Crescent Road Clean Air Day group photo

Reading Celebrates Clean Air Day 2022

  • Reading marks Clean Air Day 2022
  • Celebration at the Crescent Road School Street in east Reading

CHILDREN, young people and staff from Alfred Sutton Primary School and Maiden Erlegh School, alongside Reading Council representatives, came together this morning to celebrate Clean Air Day, at east Reading’s first School Street in Crescent Road.

Clean Air Day is an annual national event that encourages everyone to consider ways to improve their own health, the health of their local community and the health of the planet and for future generations, by making changes, which could include:

Not only will making these changes improve the environment, but the personal benefits of getting more active can also greatly improve your overall health, help manage weight, improve your mental wellbeing, reduce the risk of disease, strengthen bones and muscles, and improve your ability to do everyday activities.

The Council has also run a competition with local schools, to design a ‘Clean Air Day’ poster to encourage residents to think about what they can do to help improve Reading’s air quality. The winner, Jordana, age 10 in year 5 at Geoffrey Field Junior School, wins tickets for this year's panto at the Hexagon and a scooter parking station for her school. The winning entry and runners-up have been used on the Council’s social media as part of the local Clean Air Day campaign.

Clean Air Poster Winner

For more information on Clean Air Day, visit:

Councillor Tony Page, Reading’s Lead Councillor for Climate Strategy and Transport, said:

“Clean Air Day is an opportunity for anyone worried about air quality to do their bit. This ranges from helping to educate drivers about the importance of switching off their engines when stationary, to leaving their car at home and travelling in by cycling, walking or catching the bus.

“Crescent Road School Street, alongside our three other School Streets across Reading, is another excellent example of an initiative helping promote safer walking and cycling. I’m pleased to visit East Reading’s first school street today to see first-hand the positive impact it is having locally.

“Air quality in Reading is generally good and our monitoring shows we meet all current UK air quality objectives for particulate matter. In common with many busy towns and cities there are some areas close to congested roads where levels of nitrogen dioxide exceed air quality objectives and where levels of particulates are elevated. In these specific areas Reading faces serious challenges in terms of poor air quality which is having a real impact on the health of residents.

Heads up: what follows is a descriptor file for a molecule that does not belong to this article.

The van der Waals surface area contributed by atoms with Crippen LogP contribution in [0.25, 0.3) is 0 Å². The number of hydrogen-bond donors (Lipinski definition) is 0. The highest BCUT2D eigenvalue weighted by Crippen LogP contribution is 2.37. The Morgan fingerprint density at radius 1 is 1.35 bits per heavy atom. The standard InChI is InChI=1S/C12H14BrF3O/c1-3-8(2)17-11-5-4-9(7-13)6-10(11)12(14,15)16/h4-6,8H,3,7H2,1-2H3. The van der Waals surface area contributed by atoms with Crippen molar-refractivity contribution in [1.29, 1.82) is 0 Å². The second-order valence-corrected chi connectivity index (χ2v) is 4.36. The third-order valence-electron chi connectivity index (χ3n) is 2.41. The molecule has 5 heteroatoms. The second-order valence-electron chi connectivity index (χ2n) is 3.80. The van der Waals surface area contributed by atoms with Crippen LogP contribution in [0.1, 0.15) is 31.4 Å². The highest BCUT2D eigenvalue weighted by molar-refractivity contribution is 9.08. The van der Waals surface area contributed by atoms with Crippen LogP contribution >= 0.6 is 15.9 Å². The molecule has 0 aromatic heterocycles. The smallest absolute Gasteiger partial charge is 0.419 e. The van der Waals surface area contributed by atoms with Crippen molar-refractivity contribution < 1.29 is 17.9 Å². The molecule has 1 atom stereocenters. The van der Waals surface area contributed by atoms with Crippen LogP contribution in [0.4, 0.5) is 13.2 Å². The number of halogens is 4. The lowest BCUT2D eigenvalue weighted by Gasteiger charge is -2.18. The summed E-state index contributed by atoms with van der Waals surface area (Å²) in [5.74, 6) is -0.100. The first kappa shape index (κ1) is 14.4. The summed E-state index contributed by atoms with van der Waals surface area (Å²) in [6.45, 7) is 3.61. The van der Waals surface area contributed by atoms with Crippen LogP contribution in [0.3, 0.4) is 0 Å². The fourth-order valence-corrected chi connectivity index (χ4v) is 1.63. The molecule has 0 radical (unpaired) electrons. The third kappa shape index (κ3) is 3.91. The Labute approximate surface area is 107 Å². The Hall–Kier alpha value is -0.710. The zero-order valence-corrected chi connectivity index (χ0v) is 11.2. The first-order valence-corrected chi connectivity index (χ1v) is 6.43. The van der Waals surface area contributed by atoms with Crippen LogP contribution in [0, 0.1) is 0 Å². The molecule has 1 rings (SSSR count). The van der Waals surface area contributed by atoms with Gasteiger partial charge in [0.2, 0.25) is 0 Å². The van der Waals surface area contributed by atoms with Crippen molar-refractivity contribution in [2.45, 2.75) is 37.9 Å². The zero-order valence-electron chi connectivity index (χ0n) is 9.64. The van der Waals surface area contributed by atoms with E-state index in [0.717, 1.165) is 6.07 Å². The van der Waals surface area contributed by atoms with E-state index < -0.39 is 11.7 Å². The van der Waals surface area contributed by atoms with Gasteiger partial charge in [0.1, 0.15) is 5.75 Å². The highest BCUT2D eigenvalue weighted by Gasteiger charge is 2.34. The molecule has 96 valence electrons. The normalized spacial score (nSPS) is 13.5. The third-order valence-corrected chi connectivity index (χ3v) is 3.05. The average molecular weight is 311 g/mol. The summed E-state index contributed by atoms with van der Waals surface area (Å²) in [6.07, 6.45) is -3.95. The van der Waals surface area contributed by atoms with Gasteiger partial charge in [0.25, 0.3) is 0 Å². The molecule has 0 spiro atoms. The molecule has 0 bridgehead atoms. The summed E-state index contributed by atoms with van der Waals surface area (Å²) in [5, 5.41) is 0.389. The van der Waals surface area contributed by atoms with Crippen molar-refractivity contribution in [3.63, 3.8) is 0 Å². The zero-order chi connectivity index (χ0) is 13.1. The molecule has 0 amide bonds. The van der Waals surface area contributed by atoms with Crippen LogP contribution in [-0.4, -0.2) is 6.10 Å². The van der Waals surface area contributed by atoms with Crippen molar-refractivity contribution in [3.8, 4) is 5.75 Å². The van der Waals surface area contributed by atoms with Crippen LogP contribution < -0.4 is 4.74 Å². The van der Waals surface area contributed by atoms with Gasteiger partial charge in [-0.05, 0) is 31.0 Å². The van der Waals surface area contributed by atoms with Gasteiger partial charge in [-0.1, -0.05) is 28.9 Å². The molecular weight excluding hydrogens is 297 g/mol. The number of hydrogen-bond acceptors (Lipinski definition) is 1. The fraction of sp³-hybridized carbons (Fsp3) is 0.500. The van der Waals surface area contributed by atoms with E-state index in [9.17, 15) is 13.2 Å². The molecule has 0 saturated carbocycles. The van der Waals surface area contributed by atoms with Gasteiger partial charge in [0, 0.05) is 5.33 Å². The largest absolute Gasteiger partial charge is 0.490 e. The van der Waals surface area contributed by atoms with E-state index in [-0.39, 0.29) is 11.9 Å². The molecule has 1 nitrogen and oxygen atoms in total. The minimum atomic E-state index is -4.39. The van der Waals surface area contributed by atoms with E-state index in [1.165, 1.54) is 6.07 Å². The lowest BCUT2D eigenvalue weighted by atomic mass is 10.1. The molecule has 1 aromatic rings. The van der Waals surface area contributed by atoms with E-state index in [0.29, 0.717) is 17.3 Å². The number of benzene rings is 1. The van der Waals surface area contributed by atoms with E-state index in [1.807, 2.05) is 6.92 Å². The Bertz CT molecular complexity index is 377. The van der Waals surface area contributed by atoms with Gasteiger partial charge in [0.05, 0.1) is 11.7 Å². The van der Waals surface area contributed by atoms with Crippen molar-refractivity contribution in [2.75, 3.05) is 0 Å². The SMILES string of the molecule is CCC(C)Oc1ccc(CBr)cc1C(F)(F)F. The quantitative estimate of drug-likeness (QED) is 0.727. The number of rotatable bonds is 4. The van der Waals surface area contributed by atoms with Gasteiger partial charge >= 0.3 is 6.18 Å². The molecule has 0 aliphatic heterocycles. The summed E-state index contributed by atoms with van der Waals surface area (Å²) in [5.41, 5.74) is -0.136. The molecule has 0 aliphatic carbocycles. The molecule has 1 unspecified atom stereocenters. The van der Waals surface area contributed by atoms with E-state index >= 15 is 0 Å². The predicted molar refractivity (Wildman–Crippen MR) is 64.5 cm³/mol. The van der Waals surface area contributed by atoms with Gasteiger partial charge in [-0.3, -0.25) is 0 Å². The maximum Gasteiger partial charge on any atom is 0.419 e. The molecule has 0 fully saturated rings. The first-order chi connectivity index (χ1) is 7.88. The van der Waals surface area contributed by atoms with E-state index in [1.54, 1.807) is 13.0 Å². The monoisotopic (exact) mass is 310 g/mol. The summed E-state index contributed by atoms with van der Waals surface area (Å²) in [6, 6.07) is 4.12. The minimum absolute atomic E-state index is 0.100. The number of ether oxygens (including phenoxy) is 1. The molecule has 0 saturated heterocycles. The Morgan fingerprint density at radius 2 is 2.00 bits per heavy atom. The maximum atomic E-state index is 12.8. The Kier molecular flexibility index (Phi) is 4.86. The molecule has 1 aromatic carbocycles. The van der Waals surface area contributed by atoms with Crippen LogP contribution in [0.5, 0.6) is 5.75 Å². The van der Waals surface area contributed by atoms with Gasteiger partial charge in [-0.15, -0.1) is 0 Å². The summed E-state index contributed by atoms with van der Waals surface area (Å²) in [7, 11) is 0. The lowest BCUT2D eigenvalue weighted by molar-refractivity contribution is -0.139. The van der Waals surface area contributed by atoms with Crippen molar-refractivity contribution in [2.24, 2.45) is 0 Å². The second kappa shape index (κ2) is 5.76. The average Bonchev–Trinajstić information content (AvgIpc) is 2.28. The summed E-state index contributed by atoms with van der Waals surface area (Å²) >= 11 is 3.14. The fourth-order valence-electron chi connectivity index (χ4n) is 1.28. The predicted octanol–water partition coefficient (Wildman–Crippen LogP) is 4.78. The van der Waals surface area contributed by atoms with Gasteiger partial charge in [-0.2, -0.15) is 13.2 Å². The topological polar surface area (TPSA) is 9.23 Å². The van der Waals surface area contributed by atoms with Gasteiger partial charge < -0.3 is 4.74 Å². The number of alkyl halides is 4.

“The Council is fully committed to maintaining and improving air quality across the town as we work towards our ambition of a net-zero carbon Reading by 2030. We continue to build on the progress made to date by consulting on and introducing measures to reduce transport emissions and encourage realistic alternatives to the private car in Reading, particularly for shorter journeys. These include creating more pedestrian and segregated cycle routes (such as the approved scheme along the full length of Shinfield Rd), and new cycle parking including a new bike parking and advice hub in the centre of Reading. Good progress is being made with major sustainable travel investments like the new Green Park Station and the refurbished Reading West Station, for example, both due for completion this year.”

Crescent Road’s School Street launched at the end of February and operates during the mornings. It is the result of a partnership between Maiden Erlegh School in Reading, UTC Reading and Alfred Sutton Primary School, with support from Reading Council.

School Streets create a safer and healthier environment for everyone, including local residents. The initiative is part of the Council’s wider ambitions for encouraging more active travel, such as cycling and walking, and as a result support better physical and mental health, lower carbon generation and improved air quality.

Further information on Reading’s School Streets can be found on the Council’s dedicated School Streets webpage:


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